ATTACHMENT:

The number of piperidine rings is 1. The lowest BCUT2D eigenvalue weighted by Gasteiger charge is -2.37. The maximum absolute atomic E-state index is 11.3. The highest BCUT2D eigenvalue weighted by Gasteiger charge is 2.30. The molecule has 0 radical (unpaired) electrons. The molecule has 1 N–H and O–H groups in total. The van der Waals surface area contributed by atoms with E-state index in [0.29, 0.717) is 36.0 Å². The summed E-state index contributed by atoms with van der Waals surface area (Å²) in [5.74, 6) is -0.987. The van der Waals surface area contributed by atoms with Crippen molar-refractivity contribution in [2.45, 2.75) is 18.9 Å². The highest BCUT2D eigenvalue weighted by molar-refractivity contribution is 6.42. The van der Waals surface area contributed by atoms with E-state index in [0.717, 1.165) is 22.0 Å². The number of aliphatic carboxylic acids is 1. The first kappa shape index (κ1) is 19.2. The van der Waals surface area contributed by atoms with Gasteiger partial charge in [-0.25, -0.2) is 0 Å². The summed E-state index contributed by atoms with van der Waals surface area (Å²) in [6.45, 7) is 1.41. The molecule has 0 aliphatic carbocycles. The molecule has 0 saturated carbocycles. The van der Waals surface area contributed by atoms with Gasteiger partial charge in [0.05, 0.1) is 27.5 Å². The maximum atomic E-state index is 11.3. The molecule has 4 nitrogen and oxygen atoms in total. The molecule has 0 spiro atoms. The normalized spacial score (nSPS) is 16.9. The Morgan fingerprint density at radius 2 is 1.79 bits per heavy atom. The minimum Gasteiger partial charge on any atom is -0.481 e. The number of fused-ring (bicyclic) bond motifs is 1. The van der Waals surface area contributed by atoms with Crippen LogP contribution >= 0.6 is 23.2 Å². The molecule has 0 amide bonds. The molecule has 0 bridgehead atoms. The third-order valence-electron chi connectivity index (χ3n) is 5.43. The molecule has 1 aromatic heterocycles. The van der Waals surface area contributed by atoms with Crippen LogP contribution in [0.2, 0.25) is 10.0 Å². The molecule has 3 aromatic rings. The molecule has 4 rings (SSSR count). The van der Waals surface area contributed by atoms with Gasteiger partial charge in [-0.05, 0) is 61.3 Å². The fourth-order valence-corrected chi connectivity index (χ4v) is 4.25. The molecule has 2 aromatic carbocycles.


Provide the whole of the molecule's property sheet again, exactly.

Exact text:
The number of piperidine rings is 1. The lowest BCUT2D eigenvalue weighted by Gasteiger charge is -2.37. The maximum absolute atomic E-state index is 11.3. The highest BCUT2D eigenvalue weighted by Gasteiger charge is 2.30. The molecule has 0 radical (unpaired) electrons. The molecule has 1 N–H and O–H groups in total. The van der Waals surface area contributed by atoms with E-state index in [0.29, 0.717) is 36.0 Å². The summed E-state index contributed by atoms with van der Waals surface area (Å²) in [5.74, 6) is -0.987. The van der Waals surface area contributed by atoms with Crippen molar-refractivity contribution in [2.45, 2.75) is 18.9 Å². The highest BCUT2D eigenvalue weighted by molar-refractivity contribution is 6.42. The van der Waals surface area contributed by atoms with E-state index in [0.717, 1.165) is 22.0 Å². The number of aliphatic carboxylic acids is 1. The first kappa shape index (κ1) is 19.2. The van der Waals surface area contributed by atoms with Gasteiger partial charge in [-0.25, -0.2) is 0 Å². The summed E-state index contributed by atoms with van der Waals surface area (Å²) in [6.45, 7) is 1.41. The molecule has 0 aliphatic carbocycles. The molecule has 0 saturated carbocycles. The van der Waals surface area contributed by atoms with Gasteiger partial charge in [0.05, 0.1) is 27.5 Å². The maximum atomic E-state index is 11.3. The molecule has 4 nitrogen and oxygen atoms in total. The molecule has 0 spiro atoms. The normalized spacial score (nSPS) is 16.9. The Morgan fingerprint density at radius 2 is 1.79 bits per heavy atom. The minimum Gasteiger partial charge on any atom is -0.481 e. The number of fused-ring (bicyclic) bond motifs is 1. The van der Waals surface area contributed by atoms with Crippen LogP contribution >= 0.6 is 23.2 Å². The molecule has 0 amide bonds. The molecule has 0 bridgehead atoms. The third-order valence-electron chi connectivity index (χ3n) is 5.43. The molecule has 1 aromatic heterocycles. The van der Waals surface area contributed by atoms with Crippen LogP contribution in [0.2, 0.25) is 10.0 Å². The molecule has 3 aromatic rings. The molecule has 4 rings (SSSR count). The van der Waals surface area contributed by atoms with Gasteiger partial charge in [-0.05, 0) is 61.3 Å². The fourth-order valence-corrected chi connectivity index (χ4v) is 4.25. The molecule has 2 aromatic carbocycles.